Sport & Auto
- About Future
- Digital Future
- Cookies Policy
- Terms & Conditions
- Investor Relations
- Contact Future
Take a gander at a wealth of Italian machines from the halls of Eurobike
BMC shows off design and manufacturing capability with project bike
Tejay van Garderen's BMC, Alex Howes' Cervelo, and more
Custom front end for fast and flowy handling
Diego Ulissi (Lampre Merida) on the podium at GP Camaiore.
Tuscan rider part of the new generation of Italian riders
Diego Ulissi (Lampre-Merida) is part of a new generation of riders that is hoping to finally end Italy's drought of success in the Classics during the Ardennes week.
The 23-year-old Tuscan is a former double junior world road race champion and has shown his class with a stage victory at the Giro d'Italia and overall victory at the recent Coppi & Bartali stage race. He and Damiano Cunego lead Lampre-Merida's hopes for the hilly Classics after Filippo Pozzato's disappointing cobbled Classics campaign. Italian cycling is also hopeful that Moreno Moser (Cannondale) can show his talent for the hilly Classics in the next seven days.
"There are some good young riders but nobody should expect miracles. But we're up there along with riders like Sagan and Gilbert, or not far behind them," Ulissi told Gazzetta dello Sport as he prepared for the Amstel Gold Race and the Ardennes week.
"A rider like Sagan comes along every 50 years. He came through the Italian system but unfortunately he was born in Slovakia. Otherwise we'd be talking about a golden age for Italian cycling."
Ulissi has a fast finish and can climb well but admits the Amstel Gold Race is not his preferred Ardennes Classic.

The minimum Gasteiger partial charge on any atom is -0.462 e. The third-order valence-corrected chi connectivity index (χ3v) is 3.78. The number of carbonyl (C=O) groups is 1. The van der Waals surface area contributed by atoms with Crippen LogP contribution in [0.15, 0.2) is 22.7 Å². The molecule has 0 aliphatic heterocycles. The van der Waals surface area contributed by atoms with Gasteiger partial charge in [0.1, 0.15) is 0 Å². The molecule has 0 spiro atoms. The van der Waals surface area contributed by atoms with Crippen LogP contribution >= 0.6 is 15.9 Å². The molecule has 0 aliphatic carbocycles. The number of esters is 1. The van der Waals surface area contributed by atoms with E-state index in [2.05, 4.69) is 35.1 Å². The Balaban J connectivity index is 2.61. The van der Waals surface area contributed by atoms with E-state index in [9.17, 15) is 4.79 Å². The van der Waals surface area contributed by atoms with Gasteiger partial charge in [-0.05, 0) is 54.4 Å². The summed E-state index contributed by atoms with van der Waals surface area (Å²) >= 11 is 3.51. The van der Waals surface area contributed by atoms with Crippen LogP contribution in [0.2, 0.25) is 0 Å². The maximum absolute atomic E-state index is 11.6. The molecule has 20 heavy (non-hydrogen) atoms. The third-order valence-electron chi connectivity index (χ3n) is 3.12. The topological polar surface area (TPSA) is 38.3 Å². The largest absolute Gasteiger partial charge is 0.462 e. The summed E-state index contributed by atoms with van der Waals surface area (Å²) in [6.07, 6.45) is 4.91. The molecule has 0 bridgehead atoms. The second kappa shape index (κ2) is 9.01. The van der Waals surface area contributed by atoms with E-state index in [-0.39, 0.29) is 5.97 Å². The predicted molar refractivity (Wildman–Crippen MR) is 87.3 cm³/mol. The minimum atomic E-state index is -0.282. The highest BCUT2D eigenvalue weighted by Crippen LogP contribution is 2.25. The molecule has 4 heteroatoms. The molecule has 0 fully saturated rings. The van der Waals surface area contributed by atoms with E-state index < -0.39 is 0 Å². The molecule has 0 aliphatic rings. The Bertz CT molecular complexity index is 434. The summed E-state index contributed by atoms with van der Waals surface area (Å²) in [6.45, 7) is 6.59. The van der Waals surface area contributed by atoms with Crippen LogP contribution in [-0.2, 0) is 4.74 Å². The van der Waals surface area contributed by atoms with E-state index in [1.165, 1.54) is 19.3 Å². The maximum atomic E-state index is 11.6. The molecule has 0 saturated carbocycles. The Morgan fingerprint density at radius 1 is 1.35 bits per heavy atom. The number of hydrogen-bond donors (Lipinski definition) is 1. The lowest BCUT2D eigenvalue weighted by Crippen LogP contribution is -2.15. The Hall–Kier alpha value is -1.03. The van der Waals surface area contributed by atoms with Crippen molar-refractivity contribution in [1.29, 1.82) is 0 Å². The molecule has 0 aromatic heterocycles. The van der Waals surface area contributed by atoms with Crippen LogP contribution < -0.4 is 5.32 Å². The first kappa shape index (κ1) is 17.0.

"Fleche-Wallonne suits me a lot better even if I'm intrigued by Liege-Bastogne-Liege. There's a natural selection in both races, something that doesn't happen at the Amstel Gold Race," he said.
"It's my third Amstel Gold Race. I crashed out in 2011 and was dropped in 2012 but I finished. It's not my favourite Ardennes Classic, you need to ride it a lot to know the secrets and memorise the route. Saving energy and holding position is an art with all the twists and turns. It is also a big factor for success."
"I'll be important to save energy for 200km by being well positioned in the peloton, and then you have to be at the front for the last 50km, even if it's stressful. My form is pretty good. I went deep on two stages at the Tour of the Basque Country, finishing fifth and eighth. I'm looking for a podium place in at least one of the Ardennes races."
Thinking of the world championships
Ulissi won't ride the Giro d'Italia or the Tour de France, opting to focus on the world championships in Florence, just an hour from his home on the Tuscan coast. He lives close to Italian national coach Paolo Bettini and seems a perfect rider for the hilly course and selective finale.
"I'm riding the Tour of Switzerland and the Vuelta. It hurts to miss the Giro but you've got to make some tough choices sometimes," he explained.
"I've had a heavy spring of racing and the second part of the season will be busy too. I've already seen the course for the worlds. It's tough but it's good for attacks. I already know the last short climb near the finish by heart…"